It will be a historic day at the Supreme Court this morning, as part of a historic week. Today, the justices will consider the constitutionality of California’s ban on same-sex marriage, a law generally known as Proposition 8, followed by related arguments tomorrow challenging the legality of the Defense of Marriage Act. Let’s briefly review what to expect today.
At issue is a case called Hollingsworth v. Perry, brought forward by legal heavyweights – David Boies and former Solicitor General Ted Olson, who faced off against one another in Bush v. Gore – challenging California’s ban, approved in 2008. They were successful at both the federal district court and the Ninth Circuit Court of Appeals, though as Adam Liptak explained, the latter court issued a narrower ruling: the jurists concluded that “voters were not entitled to withdraw a constitutional right once it had been established by the State Supreme Court.”
The reasoning appeared calculated to appeal to Justice Anthony Kennedy, and if upheld, it would not automatically invalidate other bans on marriage equality in other states. More on him later.
In terms of what to watch for today, the issue is not altogether straightforward. Rather, as we discussed several weeks ago, it’s important to keep an eye on what standard the high court prefers when weighing the case. As Emily Bazelon explained:
When laws treat one class of people differently from another, as Prop 8 and DOMA do, the Supreme Court has a choice. It can strike down such laws only if they have no rational basis. Or it can look more closely, and ask whether the law passes the test of “heightened scrutiny” (the standard in sex discrimination cases) or “strict scrutiny” (the standard when discrimination on the basis of race, ethnicity, or religion is at issue). The justices have never applied one of these higher standards in a gay rights case. But some lower courts have used the heightened scrutiny tests in same-sex marriage cases.
Will the justices move in that direction? Personally, I think there’s no rational basis for banning gay marriage. The myth that children fare worse when raised by gay parents, for example, has been shredded by social science. But if the court went for heightened scrutiny in the context of gay marriage, that would make it easier for gay people to sue over employment discrimination or mistreatment as well.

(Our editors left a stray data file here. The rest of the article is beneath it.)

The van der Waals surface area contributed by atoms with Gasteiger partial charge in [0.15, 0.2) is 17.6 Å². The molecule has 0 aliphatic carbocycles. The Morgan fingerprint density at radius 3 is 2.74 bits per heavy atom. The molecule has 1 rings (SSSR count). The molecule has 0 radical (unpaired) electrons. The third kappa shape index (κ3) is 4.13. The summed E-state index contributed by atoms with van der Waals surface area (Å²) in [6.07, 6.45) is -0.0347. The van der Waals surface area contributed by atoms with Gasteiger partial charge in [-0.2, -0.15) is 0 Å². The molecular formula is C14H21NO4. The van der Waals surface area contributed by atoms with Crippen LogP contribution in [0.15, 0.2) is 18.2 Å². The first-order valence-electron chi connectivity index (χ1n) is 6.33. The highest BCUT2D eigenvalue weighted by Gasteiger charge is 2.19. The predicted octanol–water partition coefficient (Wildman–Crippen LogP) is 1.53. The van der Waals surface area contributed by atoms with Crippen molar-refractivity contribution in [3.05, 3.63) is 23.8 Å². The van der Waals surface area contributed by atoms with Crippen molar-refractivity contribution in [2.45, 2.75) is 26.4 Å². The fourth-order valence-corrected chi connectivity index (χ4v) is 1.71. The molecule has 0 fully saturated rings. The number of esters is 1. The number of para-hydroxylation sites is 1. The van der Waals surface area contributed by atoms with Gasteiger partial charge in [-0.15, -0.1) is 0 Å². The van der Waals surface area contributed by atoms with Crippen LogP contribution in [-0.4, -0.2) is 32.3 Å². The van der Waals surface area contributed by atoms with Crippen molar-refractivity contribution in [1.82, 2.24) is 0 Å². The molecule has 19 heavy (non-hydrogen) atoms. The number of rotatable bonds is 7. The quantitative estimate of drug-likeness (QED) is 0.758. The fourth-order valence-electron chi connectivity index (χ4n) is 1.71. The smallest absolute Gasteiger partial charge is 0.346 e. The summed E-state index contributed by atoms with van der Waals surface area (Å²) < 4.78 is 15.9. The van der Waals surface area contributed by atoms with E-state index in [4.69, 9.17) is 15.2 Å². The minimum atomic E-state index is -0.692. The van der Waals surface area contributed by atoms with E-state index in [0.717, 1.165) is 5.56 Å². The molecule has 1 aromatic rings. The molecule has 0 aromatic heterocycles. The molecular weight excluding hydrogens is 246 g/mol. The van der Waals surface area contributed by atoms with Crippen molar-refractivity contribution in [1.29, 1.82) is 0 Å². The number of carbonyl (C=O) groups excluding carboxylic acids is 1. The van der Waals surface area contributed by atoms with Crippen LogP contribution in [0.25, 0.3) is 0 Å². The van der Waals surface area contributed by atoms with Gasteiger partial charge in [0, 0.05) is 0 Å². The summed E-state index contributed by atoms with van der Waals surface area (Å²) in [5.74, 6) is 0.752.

For opponents of marriage equality, this means they’re tasked with defending Prop 8 by explaining how it’s “substantially related to an important governmental objective.” And for the right, that’s awfully difficult – why in the world would the government need to stop two consenting adults who fall in love and want to get married from doing so? – and leads to easily mocked arguments such as the one over “unplanned and unintended offspring.”
We probably won’t see a ruling until June, but it’s also worth keeping in mind that there’s a wide range of possible outcomes.
The court may say the Constitution requires all states to allow gay and lesbian couples to marry. At the other extreme, the court may say the Constitution is silent on the question, leaving states free to allow or reject same-sex marriage. (There is no possibility that the court would ban same-sex marriage in places that choose to permit it.)
There are also intermediate possibilities. The court could adopt a rationale that would apply only to California along the lines of the one endorsed by the Ninth Circuit. It could adopt the “eight-state solution” suggested by the Obama administration. Or it could dismiss the case for want of standing, which would probably effectively allow same-sex marriages in California, the nation’s most populous state.
The mere possibility that the Supreme Court could end the national debate is exciting – justices have the power to simply declare that same-sex couples have a constitutional right to marry. As Greg Sargent noted yesterday, the court majority has an opportunity to “transform the national civil rights landscape for gay and lesbian Americans,” and in one ruling, could make marriage equality “the law of the land everywhere in the United States.”
Or it may disappoint. Or it may strive for some muddled middle ground. Or it may punt on procedural grounds. We’ll get our first real hints on the justices’ thinking when arguments start around 10:15 a.m. eastern.